No matter how long you spend preparing a list, packing, and re-packing, you’ll always end up with at least one thing that you wish you did or didn’t bring. Here are a few packing tips that are in no way foolproof or set in stone, but will hopefully be helpful in the weeks before your departure:
1. Bring some cash.
There will be a currency exchange at your host country’s airport, but that’s just an extra worry that you don’t need when you arrive. Get some ($100, tops) money exchanged before you leave so that you can immediately pay for food, metro tickets, or taxis after you land.
2. Think in layers.
Yes, you may decide to bring a heavy winter coat or a pair of sturdy boots, but generally try to pack clothes that are light and layerable. If you’re going to be abroad for at least six months, you’ll experience a few seasons and don’t have room to bring different clothes for each change in the weather.
3. Prepare an extra duffle.
Unless you have a massive amount of self control, you will leave your host country with more luggage than when you arrived. Packing an extra duffle bag, especially one like the foldable bags by alife design, will come in handy during your travels and can be a carryon bag if needed.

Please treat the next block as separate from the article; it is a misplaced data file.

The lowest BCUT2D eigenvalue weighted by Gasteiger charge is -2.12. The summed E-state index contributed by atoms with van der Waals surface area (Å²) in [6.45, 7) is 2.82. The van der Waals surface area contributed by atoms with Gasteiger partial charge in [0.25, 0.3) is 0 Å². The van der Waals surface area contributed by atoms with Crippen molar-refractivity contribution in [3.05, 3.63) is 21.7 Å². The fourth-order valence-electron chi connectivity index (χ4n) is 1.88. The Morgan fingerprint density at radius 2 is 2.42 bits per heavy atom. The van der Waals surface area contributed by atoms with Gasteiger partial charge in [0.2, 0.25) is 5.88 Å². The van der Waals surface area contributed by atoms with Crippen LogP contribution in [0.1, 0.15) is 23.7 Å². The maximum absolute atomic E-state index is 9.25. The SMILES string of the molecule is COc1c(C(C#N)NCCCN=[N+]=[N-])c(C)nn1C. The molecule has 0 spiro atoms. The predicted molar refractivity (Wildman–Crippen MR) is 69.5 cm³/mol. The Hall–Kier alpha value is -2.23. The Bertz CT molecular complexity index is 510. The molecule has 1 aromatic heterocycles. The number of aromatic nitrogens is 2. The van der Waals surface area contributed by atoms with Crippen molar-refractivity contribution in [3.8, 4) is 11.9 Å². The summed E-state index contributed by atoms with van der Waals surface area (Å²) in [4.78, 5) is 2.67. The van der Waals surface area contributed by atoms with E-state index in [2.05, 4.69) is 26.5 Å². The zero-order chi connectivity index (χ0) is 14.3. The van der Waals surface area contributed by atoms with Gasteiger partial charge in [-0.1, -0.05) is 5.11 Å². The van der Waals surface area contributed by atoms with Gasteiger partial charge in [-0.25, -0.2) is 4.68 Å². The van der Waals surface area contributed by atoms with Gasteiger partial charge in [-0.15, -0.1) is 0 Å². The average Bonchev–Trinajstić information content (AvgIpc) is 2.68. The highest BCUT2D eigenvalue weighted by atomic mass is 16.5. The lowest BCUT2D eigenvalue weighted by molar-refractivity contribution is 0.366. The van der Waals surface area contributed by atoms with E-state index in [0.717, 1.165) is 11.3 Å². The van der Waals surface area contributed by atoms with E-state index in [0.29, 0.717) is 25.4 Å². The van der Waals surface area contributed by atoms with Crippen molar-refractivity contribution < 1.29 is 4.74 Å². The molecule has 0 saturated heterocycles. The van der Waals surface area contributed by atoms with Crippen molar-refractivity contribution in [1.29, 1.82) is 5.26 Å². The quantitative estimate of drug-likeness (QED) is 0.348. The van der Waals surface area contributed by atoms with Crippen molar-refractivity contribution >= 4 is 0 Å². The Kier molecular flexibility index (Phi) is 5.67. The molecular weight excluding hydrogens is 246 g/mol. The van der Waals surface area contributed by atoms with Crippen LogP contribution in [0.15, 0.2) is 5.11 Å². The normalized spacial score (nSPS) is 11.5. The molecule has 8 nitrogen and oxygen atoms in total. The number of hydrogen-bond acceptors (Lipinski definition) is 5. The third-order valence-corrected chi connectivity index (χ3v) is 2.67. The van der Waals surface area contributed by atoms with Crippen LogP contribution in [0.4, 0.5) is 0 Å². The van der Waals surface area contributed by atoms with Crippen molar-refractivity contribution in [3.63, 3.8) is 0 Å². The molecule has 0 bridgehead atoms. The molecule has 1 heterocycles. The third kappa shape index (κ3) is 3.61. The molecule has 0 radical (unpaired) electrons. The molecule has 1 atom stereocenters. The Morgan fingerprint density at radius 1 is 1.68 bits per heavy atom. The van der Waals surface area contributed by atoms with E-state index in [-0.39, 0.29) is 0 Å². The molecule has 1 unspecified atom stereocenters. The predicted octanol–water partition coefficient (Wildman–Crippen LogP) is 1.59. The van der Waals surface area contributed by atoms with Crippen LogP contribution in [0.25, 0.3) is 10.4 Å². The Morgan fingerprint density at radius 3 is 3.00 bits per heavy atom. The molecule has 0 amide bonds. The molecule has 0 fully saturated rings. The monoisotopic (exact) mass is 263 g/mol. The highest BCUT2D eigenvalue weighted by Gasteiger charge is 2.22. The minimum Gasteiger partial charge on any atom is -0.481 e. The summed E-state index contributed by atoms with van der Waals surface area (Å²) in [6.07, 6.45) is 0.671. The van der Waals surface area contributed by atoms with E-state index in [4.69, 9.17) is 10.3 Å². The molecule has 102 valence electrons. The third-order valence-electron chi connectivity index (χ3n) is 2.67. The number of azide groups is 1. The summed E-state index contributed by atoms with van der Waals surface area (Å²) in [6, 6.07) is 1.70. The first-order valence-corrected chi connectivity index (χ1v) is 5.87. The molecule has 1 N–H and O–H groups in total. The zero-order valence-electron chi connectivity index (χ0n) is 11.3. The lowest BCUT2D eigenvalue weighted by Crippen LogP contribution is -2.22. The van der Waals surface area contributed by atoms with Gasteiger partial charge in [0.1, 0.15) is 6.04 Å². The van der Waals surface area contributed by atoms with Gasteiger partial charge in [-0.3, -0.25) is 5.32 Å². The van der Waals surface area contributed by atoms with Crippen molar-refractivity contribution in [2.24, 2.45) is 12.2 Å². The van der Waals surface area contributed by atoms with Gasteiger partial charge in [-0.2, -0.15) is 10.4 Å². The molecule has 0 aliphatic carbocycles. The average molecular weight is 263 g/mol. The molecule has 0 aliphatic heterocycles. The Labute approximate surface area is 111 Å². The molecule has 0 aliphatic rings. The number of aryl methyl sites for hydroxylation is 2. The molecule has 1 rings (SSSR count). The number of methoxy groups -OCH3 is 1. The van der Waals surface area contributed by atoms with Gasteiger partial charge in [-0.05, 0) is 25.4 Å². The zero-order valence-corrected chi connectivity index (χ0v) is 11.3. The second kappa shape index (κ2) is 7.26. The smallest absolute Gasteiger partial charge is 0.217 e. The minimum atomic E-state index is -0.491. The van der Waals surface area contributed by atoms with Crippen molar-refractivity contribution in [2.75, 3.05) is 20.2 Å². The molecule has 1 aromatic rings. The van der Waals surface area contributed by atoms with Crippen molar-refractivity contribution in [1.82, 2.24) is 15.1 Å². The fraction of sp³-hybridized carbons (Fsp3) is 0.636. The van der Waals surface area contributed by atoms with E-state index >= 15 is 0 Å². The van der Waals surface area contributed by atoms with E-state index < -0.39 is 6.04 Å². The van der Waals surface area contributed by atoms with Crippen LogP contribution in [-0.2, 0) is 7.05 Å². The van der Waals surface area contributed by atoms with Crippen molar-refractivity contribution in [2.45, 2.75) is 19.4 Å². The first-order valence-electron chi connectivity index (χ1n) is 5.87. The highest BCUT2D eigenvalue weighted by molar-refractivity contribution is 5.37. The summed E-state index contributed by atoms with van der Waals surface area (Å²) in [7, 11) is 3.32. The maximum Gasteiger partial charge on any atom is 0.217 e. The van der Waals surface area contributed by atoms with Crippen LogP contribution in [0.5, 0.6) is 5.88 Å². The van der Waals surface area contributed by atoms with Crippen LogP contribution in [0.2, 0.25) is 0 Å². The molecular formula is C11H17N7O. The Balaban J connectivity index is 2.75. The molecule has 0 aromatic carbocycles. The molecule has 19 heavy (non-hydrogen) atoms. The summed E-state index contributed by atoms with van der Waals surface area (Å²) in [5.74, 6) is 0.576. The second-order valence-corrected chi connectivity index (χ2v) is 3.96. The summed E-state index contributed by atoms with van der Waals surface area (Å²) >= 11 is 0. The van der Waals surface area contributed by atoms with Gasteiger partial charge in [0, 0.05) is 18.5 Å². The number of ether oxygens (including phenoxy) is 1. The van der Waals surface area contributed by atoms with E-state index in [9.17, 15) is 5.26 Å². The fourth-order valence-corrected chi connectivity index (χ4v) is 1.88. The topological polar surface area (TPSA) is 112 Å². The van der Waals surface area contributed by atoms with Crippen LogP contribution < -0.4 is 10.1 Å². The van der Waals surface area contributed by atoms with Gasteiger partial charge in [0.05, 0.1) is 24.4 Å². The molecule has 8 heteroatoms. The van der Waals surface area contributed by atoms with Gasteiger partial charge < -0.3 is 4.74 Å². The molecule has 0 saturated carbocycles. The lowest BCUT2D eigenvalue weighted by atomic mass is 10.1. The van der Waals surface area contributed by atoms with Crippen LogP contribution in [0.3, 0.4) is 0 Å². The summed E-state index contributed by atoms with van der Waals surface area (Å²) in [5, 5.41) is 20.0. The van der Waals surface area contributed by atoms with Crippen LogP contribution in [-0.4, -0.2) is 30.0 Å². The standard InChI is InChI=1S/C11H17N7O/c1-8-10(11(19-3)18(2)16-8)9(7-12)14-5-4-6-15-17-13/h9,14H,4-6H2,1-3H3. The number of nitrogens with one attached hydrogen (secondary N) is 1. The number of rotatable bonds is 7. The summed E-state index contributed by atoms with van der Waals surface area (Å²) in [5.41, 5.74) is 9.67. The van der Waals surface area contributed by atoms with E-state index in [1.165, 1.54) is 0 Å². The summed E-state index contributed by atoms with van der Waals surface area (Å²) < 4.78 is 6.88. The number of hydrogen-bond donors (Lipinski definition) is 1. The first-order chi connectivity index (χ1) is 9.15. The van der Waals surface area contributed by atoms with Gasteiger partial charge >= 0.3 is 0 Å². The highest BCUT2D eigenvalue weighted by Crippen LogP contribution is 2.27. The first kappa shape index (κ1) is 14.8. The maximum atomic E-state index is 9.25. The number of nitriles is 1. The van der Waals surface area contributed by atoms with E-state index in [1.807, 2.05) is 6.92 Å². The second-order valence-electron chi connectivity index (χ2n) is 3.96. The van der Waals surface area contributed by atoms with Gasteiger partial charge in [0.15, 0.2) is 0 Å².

4. Leave the hairdryer at home.
(I’m going to pretend like I know what I’m talking about here) Devices like hair dryers, straighteners, curling irons, etc. are powered by 110 voltage in the US. This voltage differs in other countries – for example, outlets in Europe have 220 voltage. Unless you have a converter (vs. an adapter which just changes the shape of the plug) or dual-voltage appliance, leave the hairdryer at home if you don’t want it to fry. Just buy a cheap alternative in your host country.
5. Pack a power strip.
You’ll need to charge your laptop, camera, cell phone, iPod, Kindle, etc… instead of buying adapters for each of those chargers, just bring a power strip. But remember, the power strip won’t act as a converter, so again, leave the hairdryer at home.
Packing preferences will differ from person to person, but just keep in mind that you need to leave space for your luggage to expand with souvenirs, school papers, and other random bits. That 50 lb limit is much smaller than you think.